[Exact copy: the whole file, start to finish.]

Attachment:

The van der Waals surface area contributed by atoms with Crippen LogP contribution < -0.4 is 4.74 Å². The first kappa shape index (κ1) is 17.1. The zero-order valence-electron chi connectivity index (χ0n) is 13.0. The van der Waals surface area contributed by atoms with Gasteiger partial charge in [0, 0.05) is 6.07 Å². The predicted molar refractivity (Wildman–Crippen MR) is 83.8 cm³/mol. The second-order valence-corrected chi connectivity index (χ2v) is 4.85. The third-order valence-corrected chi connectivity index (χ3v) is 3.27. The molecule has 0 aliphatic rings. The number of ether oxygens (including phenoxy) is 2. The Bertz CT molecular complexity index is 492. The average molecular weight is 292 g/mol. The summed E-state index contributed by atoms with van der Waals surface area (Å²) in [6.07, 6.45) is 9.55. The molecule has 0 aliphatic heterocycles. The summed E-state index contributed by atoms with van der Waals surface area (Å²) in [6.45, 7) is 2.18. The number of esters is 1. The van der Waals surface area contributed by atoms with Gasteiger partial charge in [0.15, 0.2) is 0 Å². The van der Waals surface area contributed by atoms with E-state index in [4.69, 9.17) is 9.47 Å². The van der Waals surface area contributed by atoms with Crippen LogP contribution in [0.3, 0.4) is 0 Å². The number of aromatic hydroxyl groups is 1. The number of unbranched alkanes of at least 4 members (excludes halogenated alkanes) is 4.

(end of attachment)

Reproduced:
The van der Waals surface area contributed by atoms with Crippen LogP contribution < -0.4 is 4.74 Å². The first kappa shape index (κ1) is 17.1. The zero-order valence-electron chi connectivity index (χ0n) is 13.0. The van der Waals surface area contributed by atoms with Gasteiger partial charge in [0, 0.05) is 6.07 Å². The predicted molar refractivity (Wildman–Crippen MR) is 83.8 cm³/mol. The second-order valence-corrected chi connectivity index (χ2v) is 4.85. The third-order valence-corrected chi connectivity index (χ3v) is 3.27. The molecule has 0 aliphatic rings. The number of ether oxygens (including phenoxy) is 2. The Bertz CT molecular complexity index is 492. The average molecular weight is 292 g/mol. The summed E-state index contributed by atoms with van der Waals surface area (Å²) in [6.07, 6.45) is 9.55. The molecule has 0 aliphatic heterocycles. The summed E-state index contributed by atoms with van der Waals surface area (Å²) in [6.45, 7) is 2.18. The number of esters is 1. The van der Waals surface area contributed by atoms with Gasteiger partial charge in [0.15, 0.2) is 0 Å². The van der Waals surface area contributed by atoms with E-state index in [4.69, 9.17) is 9.47 Å². The van der Waals surface area contributed by atoms with Crippen LogP contribution in [0.3, 0.4) is 0 Å². The number of aromatic hydroxyl groups is 1. The number of unbranched alkanes of at least 4 members (excludes halogenated alkanes) is 4.